Diversity workshop held for faculty and staff

Charles Bentling presents as Luther faculty and staff listen.

Sarah Damhof ('22) - Chips

Charles Bentling presents as Luther faculty and staff listen.

The two hate incidents on campus during the spring of 2018 sparked student-led protests demanding Luther expand resources to better equip faculty and staff to foster dialogue about racism on campus.

Many students wanted to talk about these issues of race and racism in class, but in some cases, faculty believed they were not able to mediate discussion on these topics. In order to equip staff and faculty to support conversations in the classroom, Luther organized a workshop to teach staff and faculty how to respond to these issues.

Associate Dean and Director of Faculty Development and Associate Professor of Religion Sean Burke helped plan and organize this two-day workshop for staff and faculty, based on the event known as the Diversity and Civility in the Liberal Arts put on by the Council of Independent Colleges.

“Luther sent four of us to attend [the DCLA Institute] in Atlanta last June,” Burke said. “It was a diversity, civility, and liberal arts institute. One of the things wehad to do was come up with a project that we would bring back to Luther. We had a series of events, and one of the things we wanted to do within that was a robust faculty workshop.”

The organizers of the event attending
the institute were Professor of Sociology
Char Kunkel, Vice President for Mission
and Communication Brad Chamberlain,
Vice President for Institutional Equity,
Inclusion, and Student Success Lisa Scott,
and Burke. They invited Professor of Sociology at Skidmore College in Sarato
Kristie Ford, and Professor Emeritus of
Psychology at the University of Michigan.

Charles Behling, to lead the workshop this past weekend. The workshop discussed a process called ‘intergroup dialogue,’ which brings together people of different identities so they can share experiences and learn to handle conflict. Intergroup dialogue was created at the University of Michigan in 1988.

Additionally, the workshop covered topics including classroom climate and enhancing knowledge of concepts like identity, inequality, and justice. Finally, the workshop focused on developing skills to address diversity- related challenges that can emerge in the classroom.

“The goal of [intergroup dialogue] is to foster meaningful engagement between members of two or more social identity groups that have a history of conflict,” Ford said. “The course balances social identities in the space. For instance, a race dialogue would ideally include an equal number of self-identified white students and students of color. They merge theoretical content with personal experiences and knowledge and are co-led by two trained peer- facilitators.”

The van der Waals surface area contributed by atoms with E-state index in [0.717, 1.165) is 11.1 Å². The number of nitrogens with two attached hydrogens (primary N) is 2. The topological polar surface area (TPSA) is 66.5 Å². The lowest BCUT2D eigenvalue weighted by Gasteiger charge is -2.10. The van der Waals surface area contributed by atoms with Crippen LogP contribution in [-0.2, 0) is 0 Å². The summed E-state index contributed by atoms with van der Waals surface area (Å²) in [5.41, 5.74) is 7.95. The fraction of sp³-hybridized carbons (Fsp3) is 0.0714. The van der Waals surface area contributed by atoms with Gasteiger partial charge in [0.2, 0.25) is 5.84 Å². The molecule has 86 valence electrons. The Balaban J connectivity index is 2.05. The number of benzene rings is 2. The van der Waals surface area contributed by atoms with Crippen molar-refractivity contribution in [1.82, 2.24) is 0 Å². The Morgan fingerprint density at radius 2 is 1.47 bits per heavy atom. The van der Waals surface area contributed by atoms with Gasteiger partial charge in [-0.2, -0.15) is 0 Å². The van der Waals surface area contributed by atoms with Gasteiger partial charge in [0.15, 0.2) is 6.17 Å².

Luther asked Ford and Bentling to specifically focus on race and issues surrounding race.

The workshop included discussions about discrimination and the ways in which faculty and staff at Luther have experienced, perpetrated, and allowed discrimination to happen.

Burke hopes the workshop will provide tools for faculty and staff to effectively engage with issues of diversity and justice.

“These topics are important at Luther, because we say in our mission statement that we want to challenge each other to learn in community across all of our diversity,” Burke said. “Year by year, our student body is becoming more diverse, and we need to do a better job of engaging diversity productively in the classroom. Not just naming it and welcoming it, but how do we engage diversity, especially when different perspectives can lead to conflicts and discomfort.”

Vice President of Institutional Equity, Inclusion, and Student Success Lisa Scott also attended the conference in June. She believes this program is valuable for Luther faculty and staff, and hopes the workshop will increase knowledge of diversity among the staff and faculty.

“Intergroup dialogue is primarily concerned with the classroom experience,” Scott said. “It provides students the experience of shifting from debate to dialogue. More specifically, IDG supports student learning and competencies around inter- and intra-group relations, conflict and social justice across a range of social identities, including race, gender, sexuality, social class, religion, and nationality.”

Burke had a similar vision about why the workshop is valuable for Luther faculty.

“[We hope staff and faculty learn about] honoring differences, while also discovering how we can work together in our differences,” Burke said. “Our hope, more than anything, is that students will perceive that we are getting better at being the kind of diverse community that we desire to be.”

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